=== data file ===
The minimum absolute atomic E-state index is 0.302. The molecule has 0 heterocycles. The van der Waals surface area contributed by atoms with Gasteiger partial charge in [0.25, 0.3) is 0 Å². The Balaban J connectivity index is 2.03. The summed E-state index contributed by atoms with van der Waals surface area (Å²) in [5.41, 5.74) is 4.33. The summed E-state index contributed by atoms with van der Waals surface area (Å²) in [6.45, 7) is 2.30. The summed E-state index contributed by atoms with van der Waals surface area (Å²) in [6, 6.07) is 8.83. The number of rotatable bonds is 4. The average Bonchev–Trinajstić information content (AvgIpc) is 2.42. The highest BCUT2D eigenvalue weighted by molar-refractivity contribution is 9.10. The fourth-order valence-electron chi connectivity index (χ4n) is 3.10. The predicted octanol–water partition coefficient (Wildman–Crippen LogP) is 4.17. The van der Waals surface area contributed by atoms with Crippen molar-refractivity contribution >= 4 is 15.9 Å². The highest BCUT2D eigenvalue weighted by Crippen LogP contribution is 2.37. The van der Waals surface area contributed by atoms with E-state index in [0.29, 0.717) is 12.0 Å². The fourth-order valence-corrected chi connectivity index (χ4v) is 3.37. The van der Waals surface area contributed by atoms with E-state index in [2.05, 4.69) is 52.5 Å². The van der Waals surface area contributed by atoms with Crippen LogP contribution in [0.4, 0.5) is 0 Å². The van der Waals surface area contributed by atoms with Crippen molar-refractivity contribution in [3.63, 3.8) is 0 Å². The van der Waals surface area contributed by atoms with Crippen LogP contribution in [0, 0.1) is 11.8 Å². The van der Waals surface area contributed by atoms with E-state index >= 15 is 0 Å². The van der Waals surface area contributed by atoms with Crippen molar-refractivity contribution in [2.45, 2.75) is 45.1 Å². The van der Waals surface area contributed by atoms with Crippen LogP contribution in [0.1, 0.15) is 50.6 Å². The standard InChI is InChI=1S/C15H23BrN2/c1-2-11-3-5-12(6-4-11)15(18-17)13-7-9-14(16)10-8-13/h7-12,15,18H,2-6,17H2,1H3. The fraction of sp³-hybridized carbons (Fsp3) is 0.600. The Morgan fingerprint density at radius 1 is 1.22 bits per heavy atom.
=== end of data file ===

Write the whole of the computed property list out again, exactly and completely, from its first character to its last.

The minimum absolute atomic E-state index is 0.302. The molecule has 0 heterocycles. The van der Waals surface area contributed by atoms with Gasteiger partial charge in [0.25, 0.3) is 0 Å². The Balaban J connectivity index is 2.03. The summed E-state index contributed by atoms with van der Waals surface area (Å²) in [5.41, 5.74) is 4.33. The summed E-state index contributed by atoms with van der Waals surface area (Å²) in [6.45, 7) is 2.30. The summed E-state index contributed by atoms with van der Waals surface area (Å²) in [6, 6.07) is 8.83. The number of rotatable bonds is 4. The average Bonchev–Trinajstić information content (AvgIpc) is 2.42. The highest BCUT2D eigenvalue weighted by molar-refractivity contribution is 9.10. The fourth-order valence-electron chi connectivity index (χ4n) is 3.10. The predicted octanol–water partition coefficient (Wildman–Crippen LogP) is 4.17. The van der Waals surface area contributed by atoms with Crippen molar-refractivity contribution >= 4 is 15.9 Å². The highest BCUT2D eigenvalue weighted by Crippen LogP contribution is 2.37. The van der Waals surface area contributed by atoms with E-state index in [0.29, 0.717) is 12.0 Å². The fourth-order valence-corrected chi connectivity index (χ4v) is 3.37. The van der Waals surface area contributed by atoms with E-state index in [2.05, 4.69) is 52.5 Å². The van der Waals surface area contributed by atoms with Crippen LogP contribution in [0.4, 0.5) is 0 Å². The van der Waals surface area contributed by atoms with Crippen molar-refractivity contribution in [3.63, 3.8) is 0 Å². The van der Waals surface area contributed by atoms with Crippen LogP contribution in [0, 0.1) is 11.8 Å². The van der Waals surface area contributed by atoms with E-state index >= 15 is 0 Å². The van der Waals surface area contributed by atoms with Crippen molar-refractivity contribution in [2.45, 2.75) is 45.1 Å². The van der Waals surface area contributed by atoms with Crippen LogP contribution in [0.1, 0.15) is 50.6 Å². The standard InChI is InChI=1S/C15H23BrN2/c1-2-11-3-5-12(6-4-11)15(18-17)13-7-9-14(16)10-8-13/h7-12,15,18H,2-6,17H2,1H3. The fraction of sp³-hybridized carbons (Fsp3) is 0.600. The Morgan fingerprint density at radius 1 is 1.22 bits per heavy atom.